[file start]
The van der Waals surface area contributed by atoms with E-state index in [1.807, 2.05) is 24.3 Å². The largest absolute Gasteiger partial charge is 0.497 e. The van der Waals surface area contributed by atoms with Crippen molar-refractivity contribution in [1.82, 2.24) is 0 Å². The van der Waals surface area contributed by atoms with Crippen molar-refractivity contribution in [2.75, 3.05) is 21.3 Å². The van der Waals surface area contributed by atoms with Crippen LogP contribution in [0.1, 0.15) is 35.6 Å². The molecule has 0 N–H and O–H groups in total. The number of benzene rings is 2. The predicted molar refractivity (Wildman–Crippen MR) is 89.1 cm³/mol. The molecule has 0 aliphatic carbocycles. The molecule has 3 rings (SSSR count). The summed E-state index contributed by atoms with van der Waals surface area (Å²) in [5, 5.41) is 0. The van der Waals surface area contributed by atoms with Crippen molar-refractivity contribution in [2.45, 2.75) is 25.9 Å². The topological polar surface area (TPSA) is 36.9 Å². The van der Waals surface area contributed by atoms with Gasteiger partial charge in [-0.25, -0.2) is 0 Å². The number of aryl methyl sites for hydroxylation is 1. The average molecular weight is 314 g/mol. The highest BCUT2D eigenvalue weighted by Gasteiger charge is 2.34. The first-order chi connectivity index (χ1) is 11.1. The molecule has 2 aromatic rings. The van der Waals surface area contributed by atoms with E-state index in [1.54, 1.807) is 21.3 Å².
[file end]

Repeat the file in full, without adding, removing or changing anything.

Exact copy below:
The van der Waals surface area contributed by atoms with E-state index in [1.807, 2.05) is 24.3 Å². The largest absolute Gasteiger partial charge is 0.497 e. The van der Waals surface area contributed by atoms with Crippen molar-refractivity contribution in [1.82, 2.24) is 0 Å². The van der Waals surface area contributed by atoms with Crippen molar-refractivity contribution in [2.75, 3.05) is 21.3 Å². The van der Waals surface area contributed by atoms with Crippen LogP contribution in [0.1, 0.15) is 35.6 Å². The molecule has 0 N–H and O–H groups in total. The number of benzene rings is 2. The predicted molar refractivity (Wildman–Crippen MR) is 89.1 cm³/mol. The molecule has 0 aliphatic carbocycles. The molecule has 3 rings (SSSR count). The summed E-state index contributed by atoms with van der Waals surface area (Å²) in [5, 5.41) is 0. The van der Waals surface area contributed by atoms with Crippen molar-refractivity contribution in [2.45, 2.75) is 25.9 Å². The topological polar surface area (TPSA) is 36.9 Å². The van der Waals surface area contributed by atoms with Gasteiger partial charge in [-0.25, -0.2) is 0 Å². The number of aryl methyl sites for hydroxylation is 1. The average molecular weight is 314 g/mol. The highest BCUT2D eigenvalue weighted by Gasteiger charge is 2.34. The first-order chi connectivity index (χ1) is 11.1. The molecule has 2 aromatic rings. The van der Waals surface area contributed by atoms with E-state index in [1.54, 1.807) is 21.3 Å².